Son who beat dad to death with cricket bat as he lay helpless on ground jailed for life

Drug addict Phillip Tajinder Badwal launched a vicious attack on his dad – beating him with a cricket bat and stamping on him while he lay defenceless on the ground – the day after his 59th birthday

Phillip Badwal will spend at least 20 years behind bars after confessing to brutally murdering his dad
Phillip Badwal will spend at least 20 years behind bars after confessing to brutally murdering his dad

A drug addict who savagely beat his father to death with a cricket bat while he crawled defenceless on the floor has today been jailed for life for the murder.

Phillip Tajinder Badwal was told he will spend at least 20 years behind bars before he can be considered for parole after admitting the brutal killing of his dad Santokh Singh.

Badwal, 25, brutally assaulted his father the day after his 59th birthday, beating him with a cricket bat, kicking him with a shod foot, stamping on him and assaulting him with a metal dog bowl.

Jailing him at Bradford Crown Court, Judge Jonathan Rose said: “It was a savage, brutal and persistent assault on a defenceless man.”

Judge Rose told Badwal, who pleaded guilty to murder part-way through his trial yesterday, that the only sentence was one of life imprisonment.

He was under the influence of drugs and alcohol when he carried out the “sustained and severe” attack on a man who was physically and emotionally vulnerable, the court.

Badwal was under the influence of drugs during the vicious assault


Telegraph & Argus / SWNS)

Mr Singh had celebrated his birthday the day before with his older sons, Charles and Richard, the court heard.

They held him in esteem and affection and had given him presents. He was treated by them with love and respect, Judge Rose said.

They had secured him a flat in Shipley and he was excited about moving in there.

Mr Singh was a hardworking engineer and a social man who enjoyed going to the pub after work. He was a happy-go-lucky, kind soul, known locally as the King of Otley Road.

Judge Rose said he became “diminished” in his later life. Badwal had taken his money and possessions and beaten him up.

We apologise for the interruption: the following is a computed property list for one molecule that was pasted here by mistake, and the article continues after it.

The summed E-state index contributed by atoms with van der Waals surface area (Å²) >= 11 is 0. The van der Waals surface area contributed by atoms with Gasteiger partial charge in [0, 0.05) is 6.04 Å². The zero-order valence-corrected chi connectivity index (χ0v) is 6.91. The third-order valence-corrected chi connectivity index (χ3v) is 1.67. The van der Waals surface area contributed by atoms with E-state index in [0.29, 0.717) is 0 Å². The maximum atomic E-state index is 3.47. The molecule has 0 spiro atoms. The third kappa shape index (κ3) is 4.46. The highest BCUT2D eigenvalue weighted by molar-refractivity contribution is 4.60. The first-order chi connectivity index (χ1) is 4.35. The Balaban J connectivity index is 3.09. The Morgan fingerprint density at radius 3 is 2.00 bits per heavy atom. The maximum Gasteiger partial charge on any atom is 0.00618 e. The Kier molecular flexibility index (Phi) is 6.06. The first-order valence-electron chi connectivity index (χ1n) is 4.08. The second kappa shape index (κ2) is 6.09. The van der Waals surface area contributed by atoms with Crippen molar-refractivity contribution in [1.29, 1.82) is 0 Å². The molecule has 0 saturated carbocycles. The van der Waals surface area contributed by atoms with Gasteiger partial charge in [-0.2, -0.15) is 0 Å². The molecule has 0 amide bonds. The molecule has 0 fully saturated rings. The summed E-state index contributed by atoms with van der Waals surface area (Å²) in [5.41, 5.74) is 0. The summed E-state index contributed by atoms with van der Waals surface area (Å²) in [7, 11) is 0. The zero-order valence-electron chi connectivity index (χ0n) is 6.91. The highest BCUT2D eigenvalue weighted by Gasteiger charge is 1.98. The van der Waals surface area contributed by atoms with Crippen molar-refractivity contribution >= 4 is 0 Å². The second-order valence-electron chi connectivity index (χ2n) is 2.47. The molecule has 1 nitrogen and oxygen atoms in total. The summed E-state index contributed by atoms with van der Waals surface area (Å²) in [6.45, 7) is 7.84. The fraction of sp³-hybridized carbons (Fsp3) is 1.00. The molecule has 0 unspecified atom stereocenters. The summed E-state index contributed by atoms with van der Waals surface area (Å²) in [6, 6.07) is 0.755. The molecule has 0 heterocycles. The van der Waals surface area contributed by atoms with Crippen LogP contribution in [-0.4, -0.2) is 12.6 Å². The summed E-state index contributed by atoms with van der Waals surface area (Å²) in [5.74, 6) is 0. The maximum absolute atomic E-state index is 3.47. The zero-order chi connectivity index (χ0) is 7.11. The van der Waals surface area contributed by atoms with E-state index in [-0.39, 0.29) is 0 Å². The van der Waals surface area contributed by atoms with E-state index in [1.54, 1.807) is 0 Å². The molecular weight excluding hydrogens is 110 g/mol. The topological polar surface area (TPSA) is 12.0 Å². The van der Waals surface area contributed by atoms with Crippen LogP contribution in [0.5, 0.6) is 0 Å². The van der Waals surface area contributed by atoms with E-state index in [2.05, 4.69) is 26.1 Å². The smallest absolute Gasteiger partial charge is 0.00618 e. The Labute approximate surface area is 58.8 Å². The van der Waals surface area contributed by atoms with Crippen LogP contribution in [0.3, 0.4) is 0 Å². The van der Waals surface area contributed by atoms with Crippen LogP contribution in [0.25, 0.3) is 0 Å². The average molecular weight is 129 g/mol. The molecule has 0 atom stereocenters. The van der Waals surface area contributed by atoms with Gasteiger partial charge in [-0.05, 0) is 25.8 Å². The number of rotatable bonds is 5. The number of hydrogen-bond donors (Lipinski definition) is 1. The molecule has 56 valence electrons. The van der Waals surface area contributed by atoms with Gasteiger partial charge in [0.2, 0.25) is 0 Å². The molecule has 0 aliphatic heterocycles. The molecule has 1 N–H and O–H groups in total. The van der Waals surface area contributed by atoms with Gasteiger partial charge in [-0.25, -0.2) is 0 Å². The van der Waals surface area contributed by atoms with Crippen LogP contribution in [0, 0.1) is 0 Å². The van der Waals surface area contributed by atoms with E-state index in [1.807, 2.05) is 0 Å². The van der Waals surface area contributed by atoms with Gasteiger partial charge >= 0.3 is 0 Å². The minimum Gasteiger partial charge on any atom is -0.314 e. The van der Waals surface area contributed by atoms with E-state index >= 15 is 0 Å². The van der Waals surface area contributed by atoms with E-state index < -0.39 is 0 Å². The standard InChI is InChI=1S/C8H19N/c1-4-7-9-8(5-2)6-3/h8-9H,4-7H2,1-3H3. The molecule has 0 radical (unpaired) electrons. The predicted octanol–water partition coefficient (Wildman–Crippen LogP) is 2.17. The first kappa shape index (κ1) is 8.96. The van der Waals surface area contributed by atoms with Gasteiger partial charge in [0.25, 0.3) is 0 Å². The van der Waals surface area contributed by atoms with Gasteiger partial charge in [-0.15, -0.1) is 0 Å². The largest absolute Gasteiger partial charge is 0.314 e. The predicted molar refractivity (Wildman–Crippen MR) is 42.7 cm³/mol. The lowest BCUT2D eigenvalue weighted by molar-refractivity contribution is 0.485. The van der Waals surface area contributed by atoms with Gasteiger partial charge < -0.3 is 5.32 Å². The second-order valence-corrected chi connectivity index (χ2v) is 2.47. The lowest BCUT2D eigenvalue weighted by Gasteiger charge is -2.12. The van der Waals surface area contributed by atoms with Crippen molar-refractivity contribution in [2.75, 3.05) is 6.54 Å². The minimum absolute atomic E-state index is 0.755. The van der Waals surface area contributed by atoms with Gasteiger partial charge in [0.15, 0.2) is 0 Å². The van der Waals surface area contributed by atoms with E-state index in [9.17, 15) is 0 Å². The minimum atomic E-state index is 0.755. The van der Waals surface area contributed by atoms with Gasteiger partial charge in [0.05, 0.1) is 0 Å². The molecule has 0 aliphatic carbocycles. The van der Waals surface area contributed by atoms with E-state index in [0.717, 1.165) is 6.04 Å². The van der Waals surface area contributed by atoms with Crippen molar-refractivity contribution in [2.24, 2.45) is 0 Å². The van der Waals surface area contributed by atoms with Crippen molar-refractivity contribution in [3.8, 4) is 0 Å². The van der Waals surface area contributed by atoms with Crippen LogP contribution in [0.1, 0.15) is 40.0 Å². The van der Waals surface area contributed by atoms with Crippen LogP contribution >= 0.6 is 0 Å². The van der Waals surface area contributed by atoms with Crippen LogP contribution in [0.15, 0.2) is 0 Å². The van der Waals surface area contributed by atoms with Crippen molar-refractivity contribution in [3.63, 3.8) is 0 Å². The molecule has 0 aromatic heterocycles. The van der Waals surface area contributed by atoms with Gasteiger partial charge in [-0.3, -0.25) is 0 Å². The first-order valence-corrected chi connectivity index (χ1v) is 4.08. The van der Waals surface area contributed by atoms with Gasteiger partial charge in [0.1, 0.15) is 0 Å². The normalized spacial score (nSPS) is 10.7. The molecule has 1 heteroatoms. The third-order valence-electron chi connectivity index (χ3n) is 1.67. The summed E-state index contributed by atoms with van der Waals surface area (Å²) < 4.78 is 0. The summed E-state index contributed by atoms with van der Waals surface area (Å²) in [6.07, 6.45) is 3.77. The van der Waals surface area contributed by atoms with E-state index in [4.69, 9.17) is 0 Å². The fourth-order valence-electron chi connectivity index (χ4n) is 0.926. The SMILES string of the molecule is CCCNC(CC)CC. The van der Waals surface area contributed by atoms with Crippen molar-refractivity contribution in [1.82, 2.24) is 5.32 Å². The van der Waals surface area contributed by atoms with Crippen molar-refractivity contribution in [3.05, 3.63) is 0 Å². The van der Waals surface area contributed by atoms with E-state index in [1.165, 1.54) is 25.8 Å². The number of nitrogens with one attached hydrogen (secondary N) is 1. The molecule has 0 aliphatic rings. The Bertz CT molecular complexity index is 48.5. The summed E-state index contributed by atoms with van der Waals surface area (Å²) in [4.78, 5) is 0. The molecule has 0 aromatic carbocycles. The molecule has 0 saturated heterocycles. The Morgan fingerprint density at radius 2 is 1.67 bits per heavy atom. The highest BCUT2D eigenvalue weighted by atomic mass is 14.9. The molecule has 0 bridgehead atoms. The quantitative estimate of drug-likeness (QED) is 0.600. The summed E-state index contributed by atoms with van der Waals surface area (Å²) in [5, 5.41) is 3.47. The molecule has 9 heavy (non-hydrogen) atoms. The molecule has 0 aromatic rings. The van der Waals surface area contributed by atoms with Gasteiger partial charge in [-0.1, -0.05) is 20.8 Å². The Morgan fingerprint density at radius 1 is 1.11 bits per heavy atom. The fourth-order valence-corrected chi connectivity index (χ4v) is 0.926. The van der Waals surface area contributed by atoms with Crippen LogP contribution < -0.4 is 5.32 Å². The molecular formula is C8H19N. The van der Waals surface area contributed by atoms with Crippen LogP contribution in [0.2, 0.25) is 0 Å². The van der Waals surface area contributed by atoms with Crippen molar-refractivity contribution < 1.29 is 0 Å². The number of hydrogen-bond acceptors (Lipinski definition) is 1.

Mr Singh was subjected to controlling, violent and coercive behaviour and dominated by Badwal.

He took money from his father to buy drugs and sent him a text on November 28, 2020, calling him names and telling him to order Class A drugs for him.

His father was a well-liked community figure, known as the Kind of Otley Road


Telegraph & Argus / SWNS)

He had “a malign influence” on Mr Singh, Judge Rose said.

On the day of the murder, Badwal was desperate for drugs and texted the “Johnny” dealer line to order heroin and crack cocaine.

He then attacked his father with “unspeakable violence,” striking his head and legs with a cricket bat, kicking and stamping on him and hitting him with a metal dog bowl so hard it was dented.

His head was struck against the wall and the attack continued when he was defenceless and at floor level.

Afterwards, Badwal prioritised his need for Class A drugs, ringing a dealer before calling 999 for help. He then lied to the police about what had happened, the court was told.

When he was arrested for murder, he was aggressive and threatening to the police officers.

Mr Singh’s two eldest sons had to give evidence in the trial before Badwal pleaded guilty to the murder, Judge Rose said.

Badwal lived with his parents at the flat


Telegraph & Argus / SWNS)

Prosecutor Richard Wright QC said Badwal’s previous convictions included battery, racially aggravated threatening behaviour and threatening behaviour.

He was currently serving a five-year sentence for robbery, attempted robbery and possession of an offensive weapon. He and others had subjected members of the public to violent assaults to rob them in the street, the court was told.

He was on bail for those offences when he murdered his father.

Mr Wright said the court could be sure of a domestic abuse background to the case.

Mr Singh was crawling about on the floor when a variety of weapons were used against him and had suffered significantly, mentally and physically, before he died.

Badwal then disposed of the cricket bat in a neighbour’s garden, the court heard.

His barrister, Peter Moulson QC, said Badwal expressed his sincere apologies to family members and all those affected by Mr Singh’s death.

He said Badwal’s guilty plea, after he had heard the prosecution opening, reflected his remorse.

Badwal’s mother, Mr Singh’s wife, said she had equal love for her husband and her son and did not take sides in any way, Mr Moulson said.

The court heard she had said: “I have lost my husband and I’m going to lose my son for many years now.”

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George Holan

George Holan is chief editor at Plainsmen Post and has articles published in many notable publications in the last decade.

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